2. Philosophical Shift

Historical Tension-
The collective national experience has gone through phases that have unfortunately pegged on political definitions. The need to express the national psyche and pressures in this country has mostly thrived in our culture of passivity. The psychology of accommodation in Kenya has created in us the Hakuna Matata thinking. When there is no matata the artistic space is under no duress to speedily interpret situations. The Ngugi’s et al wrote under tension and pressure from colonial and post-colonial tensions and conflict. So as Soyinka would say the writer would hide his message in a book or script knowingly because African dictators had become illiterate. The young generation of writers waited and waited for that jab and inspiration from its predecessors, most were in exile. Those who were around did not come out strongly the martyr writer was absent. Books were now written to fit into syllabi it was business and the Malkiat everything commercialised it. I believe it has been a situation where we can no longer wait for Godot. I did a survey the other day taking spaces of ten years and the figures and personalities born in those periods - from 1889 to 1979 the findings indicate as one moves down the curve towards 1979 you find more artists and less politicians. This coupled with historical tension and gaps of creativity generates in the current young generation energy only that this energy in our situation tends to assume artistic expression in name it - music, plays, media stations, advertising and WRITING. The gestation period of forty years has bred discontent sorts who are beginning to take the renaissance in its truest definition - the revival of arts and letters.

Philosophical Shift
The Philosophy of any age demands support of spirituality and technology. Modernism was bred under Industrial Technology and the God is dead spirituality. In the post-modern world the technology that rules is Information technology and the spirituality is based on relativity and accommodation of morphed religions. This global philosophical shift tends to affect us in Africa whether we like it or not. The freedom to express oneself, coupled by creative energy raise in the young generation platforms of artistic catharsis. Media is no longer the black and white television we used to have in houses - remember the days of Nairobi Times, Drum, Weekly Review? Do you recall the Big Ben - Kiaeee and Samson? Look at the magazine racks and you will see the liberty of press and everybody wanting to jot something down. The music industry - you can now jump into some studio and record a CD then again nowadays it pays, even if it is not much at least you can make some money. So the information and bytes and bits world combined the telephone and the computer to produce some space called virtual reality. In this space you would be in Kenya and America at the same time. Networking with beings you had never seen, became automatic and as an artist you could write and be critiqued by some writing group in Belfast or South Africa. This meant censoring like the Berlin wall collapsed and publishing your own works onto your own website became a chap chap thing. The flow of content cannot be restricted; downloading of movies, whole books, and essays has become normal. No one really owns anything on the net sharing and stealing thrives but most of all liberty of expression is aloud.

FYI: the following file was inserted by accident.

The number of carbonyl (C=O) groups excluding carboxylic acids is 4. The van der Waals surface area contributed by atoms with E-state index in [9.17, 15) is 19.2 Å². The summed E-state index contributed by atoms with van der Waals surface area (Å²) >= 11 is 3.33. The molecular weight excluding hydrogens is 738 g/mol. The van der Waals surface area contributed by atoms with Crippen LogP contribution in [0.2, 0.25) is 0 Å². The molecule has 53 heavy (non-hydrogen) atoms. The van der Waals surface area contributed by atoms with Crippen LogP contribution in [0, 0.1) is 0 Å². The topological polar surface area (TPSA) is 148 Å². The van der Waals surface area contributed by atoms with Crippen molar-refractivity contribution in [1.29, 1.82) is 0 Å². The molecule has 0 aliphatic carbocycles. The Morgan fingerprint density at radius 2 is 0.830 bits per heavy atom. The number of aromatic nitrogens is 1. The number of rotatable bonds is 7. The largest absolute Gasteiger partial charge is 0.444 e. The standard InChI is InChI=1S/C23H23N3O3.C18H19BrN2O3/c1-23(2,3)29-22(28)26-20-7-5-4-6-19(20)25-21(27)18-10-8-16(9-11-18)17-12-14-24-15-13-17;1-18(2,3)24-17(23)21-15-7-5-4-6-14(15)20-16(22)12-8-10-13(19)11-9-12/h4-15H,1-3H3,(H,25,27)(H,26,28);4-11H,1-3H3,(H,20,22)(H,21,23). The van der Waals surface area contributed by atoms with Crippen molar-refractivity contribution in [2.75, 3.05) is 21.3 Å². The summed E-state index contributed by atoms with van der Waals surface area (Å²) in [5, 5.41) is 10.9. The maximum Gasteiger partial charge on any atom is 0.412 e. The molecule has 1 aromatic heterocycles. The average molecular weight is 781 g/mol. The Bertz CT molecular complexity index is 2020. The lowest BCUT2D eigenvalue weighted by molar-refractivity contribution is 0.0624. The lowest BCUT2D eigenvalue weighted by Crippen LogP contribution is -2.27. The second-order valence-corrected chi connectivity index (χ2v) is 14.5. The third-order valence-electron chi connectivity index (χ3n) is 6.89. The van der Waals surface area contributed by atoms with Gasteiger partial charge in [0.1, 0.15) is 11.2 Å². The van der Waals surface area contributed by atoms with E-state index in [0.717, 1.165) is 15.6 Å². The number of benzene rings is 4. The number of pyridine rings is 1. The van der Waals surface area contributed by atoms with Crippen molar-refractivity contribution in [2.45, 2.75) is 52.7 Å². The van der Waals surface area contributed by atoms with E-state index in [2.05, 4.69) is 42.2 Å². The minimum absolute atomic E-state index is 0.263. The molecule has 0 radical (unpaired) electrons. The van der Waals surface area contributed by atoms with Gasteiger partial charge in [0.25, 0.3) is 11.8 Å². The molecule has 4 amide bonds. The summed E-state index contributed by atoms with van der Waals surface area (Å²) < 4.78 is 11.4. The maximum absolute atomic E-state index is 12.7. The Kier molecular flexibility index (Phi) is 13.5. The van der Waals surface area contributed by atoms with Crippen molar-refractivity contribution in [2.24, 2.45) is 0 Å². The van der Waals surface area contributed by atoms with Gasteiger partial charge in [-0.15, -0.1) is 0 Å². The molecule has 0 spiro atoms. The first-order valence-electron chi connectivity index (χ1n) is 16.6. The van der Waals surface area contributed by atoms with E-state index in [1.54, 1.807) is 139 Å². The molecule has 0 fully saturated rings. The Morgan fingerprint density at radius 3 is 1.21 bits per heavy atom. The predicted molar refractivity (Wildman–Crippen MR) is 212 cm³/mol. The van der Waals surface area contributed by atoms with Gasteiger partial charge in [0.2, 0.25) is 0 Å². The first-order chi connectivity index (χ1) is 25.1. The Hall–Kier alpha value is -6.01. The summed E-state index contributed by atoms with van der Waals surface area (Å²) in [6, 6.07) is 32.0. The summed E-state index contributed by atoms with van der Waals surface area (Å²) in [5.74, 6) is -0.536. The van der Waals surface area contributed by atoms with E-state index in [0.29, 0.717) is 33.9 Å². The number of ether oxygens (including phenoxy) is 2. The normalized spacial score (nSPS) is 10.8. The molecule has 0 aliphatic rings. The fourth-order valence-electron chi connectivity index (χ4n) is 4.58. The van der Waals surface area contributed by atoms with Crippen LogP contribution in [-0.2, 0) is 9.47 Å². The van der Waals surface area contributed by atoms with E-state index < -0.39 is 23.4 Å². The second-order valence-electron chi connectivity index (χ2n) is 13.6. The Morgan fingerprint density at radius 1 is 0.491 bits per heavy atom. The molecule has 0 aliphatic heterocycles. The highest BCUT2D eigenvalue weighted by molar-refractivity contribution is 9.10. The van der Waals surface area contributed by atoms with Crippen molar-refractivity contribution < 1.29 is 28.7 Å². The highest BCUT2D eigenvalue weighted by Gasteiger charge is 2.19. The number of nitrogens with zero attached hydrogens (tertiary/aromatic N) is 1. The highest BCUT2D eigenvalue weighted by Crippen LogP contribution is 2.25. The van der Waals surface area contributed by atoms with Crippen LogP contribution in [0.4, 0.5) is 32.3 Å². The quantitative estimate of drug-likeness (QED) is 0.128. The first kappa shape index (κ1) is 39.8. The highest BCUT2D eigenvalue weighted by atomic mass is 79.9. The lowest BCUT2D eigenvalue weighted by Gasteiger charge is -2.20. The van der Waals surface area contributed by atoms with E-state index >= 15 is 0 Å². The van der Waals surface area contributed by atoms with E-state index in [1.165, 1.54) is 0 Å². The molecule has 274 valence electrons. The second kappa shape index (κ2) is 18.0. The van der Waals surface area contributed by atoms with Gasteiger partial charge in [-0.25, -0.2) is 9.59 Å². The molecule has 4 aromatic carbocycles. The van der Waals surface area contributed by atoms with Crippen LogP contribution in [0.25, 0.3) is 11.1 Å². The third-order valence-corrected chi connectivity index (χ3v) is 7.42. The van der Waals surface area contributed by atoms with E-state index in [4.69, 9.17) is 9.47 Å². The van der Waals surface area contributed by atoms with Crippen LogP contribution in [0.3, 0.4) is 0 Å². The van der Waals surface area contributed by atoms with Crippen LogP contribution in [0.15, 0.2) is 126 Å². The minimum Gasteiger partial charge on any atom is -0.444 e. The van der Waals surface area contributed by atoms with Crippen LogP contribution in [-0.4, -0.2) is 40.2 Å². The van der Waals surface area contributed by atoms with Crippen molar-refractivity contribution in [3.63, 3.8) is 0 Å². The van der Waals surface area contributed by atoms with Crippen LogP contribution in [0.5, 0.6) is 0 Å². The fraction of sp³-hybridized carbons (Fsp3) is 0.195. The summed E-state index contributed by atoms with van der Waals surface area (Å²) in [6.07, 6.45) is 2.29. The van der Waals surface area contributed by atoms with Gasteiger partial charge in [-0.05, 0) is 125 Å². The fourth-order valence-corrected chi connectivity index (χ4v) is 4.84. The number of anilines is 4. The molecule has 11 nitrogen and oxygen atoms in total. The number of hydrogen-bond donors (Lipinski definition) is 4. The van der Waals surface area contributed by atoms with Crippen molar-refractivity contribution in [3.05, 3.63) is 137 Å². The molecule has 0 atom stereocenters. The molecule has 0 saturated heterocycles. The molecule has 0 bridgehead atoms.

Such was the experience of the likes of Binyavanga Wainaina while contributing to G21 website his piece titled Discovering Home was discovered and went to earn him an International Award. Sites like Zoetrope offer creative space for artists to engage in creative dialogue and presentation of their works. If you do not believe me then let me reiterate after Binyavanga won the Caine Prize he went on to set up an online journal Kwani.org? The contribution of short stories on this platform earned another Kenyan Yvonne Owour this same Caine Award. The philosophical shift of self-expression without restriction has created individual branding and gone beyond major publishing houses who store mountains of unpublished manuscripts denying the free flow of content. As I said earlier forty years since independence siku za mwizi ni arobaini the old guards have been caught pants down and nabbed sleeping while an artistic uprising seeps into once upon a empty creative space. We might have to paukwa pakawa the literary slumber that has been and embrace this moment of a new literary era in Kenya, after all the only reason you have read this article is because I wrote.